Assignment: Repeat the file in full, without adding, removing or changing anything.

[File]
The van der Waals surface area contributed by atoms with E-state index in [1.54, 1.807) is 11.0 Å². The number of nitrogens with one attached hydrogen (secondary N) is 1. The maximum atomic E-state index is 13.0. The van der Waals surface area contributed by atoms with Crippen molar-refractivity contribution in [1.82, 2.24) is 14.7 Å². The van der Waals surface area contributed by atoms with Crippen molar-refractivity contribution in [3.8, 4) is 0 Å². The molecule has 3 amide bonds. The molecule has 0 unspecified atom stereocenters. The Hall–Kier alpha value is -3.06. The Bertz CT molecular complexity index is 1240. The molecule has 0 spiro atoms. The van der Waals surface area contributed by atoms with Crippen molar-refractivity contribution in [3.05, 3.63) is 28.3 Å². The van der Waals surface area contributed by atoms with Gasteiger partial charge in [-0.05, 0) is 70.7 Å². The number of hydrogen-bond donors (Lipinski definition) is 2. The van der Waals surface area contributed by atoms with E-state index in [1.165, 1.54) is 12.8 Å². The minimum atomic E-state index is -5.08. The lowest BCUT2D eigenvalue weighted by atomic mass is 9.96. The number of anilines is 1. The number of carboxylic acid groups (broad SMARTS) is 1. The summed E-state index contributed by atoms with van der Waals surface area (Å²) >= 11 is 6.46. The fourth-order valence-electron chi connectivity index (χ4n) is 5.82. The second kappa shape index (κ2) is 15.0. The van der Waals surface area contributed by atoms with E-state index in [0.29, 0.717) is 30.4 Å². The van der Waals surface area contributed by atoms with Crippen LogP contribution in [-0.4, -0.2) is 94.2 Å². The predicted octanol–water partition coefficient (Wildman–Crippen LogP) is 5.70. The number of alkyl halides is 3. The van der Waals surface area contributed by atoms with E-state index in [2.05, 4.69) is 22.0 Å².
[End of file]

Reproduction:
The van der Waals surface area contributed by atoms with E-state index in [1.54, 1.807) is 11.0 Å². The number of nitrogens with one attached hydrogen (secondary N) is 1. The maximum atomic E-state index is 13.0. The van der Waals surface area contributed by atoms with Crippen molar-refractivity contribution in [1.82, 2.24) is 14.7 Å². The van der Waals surface area contributed by atoms with Crippen molar-refractivity contribution in [3.8, 4) is 0 Å². The molecule has 3 amide bonds. The molecule has 0 unspecified atom stereocenters. The Hall–Kier alpha value is -3.06. The Bertz CT molecular complexity index is 1240. The molecule has 0 spiro atoms. The van der Waals surface area contributed by atoms with Crippen molar-refractivity contribution in [3.05, 3.63) is 28.3 Å². The van der Waals surface area contributed by atoms with Gasteiger partial charge in [-0.05, 0) is 70.7 Å². The number of hydrogen-bond donors (Lipinski definition) is 2. The van der Waals surface area contributed by atoms with E-state index in [1.165, 1.54) is 12.8 Å². The minimum atomic E-state index is -5.08. The lowest BCUT2D eigenvalue weighted by atomic mass is 9.96. The number of anilines is 1. The number of carboxylic acid groups (broad SMARTS) is 1. The summed E-state index contributed by atoms with van der Waals surface area (Å²) >= 11 is 6.46. The fourth-order valence-electron chi connectivity index (χ4n) is 5.82. The second kappa shape index (κ2) is 15.0. The van der Waals surface area contributed by atoms with E-state index in [0.29, 0.717) is 30.4 Å². The van der Waals surface area contributed by atoms with Crippen LogP contribution in [-0.4, -0.2) is 94.2 Å². The predicted octanol–water partition coefficient (Wildman–Crippen LogP) is 5.70. The number of alkyl halides is 3. The van der Waals surface area contributed by atoms with E-state index in [2.05, 4.69) is 22.0 Å².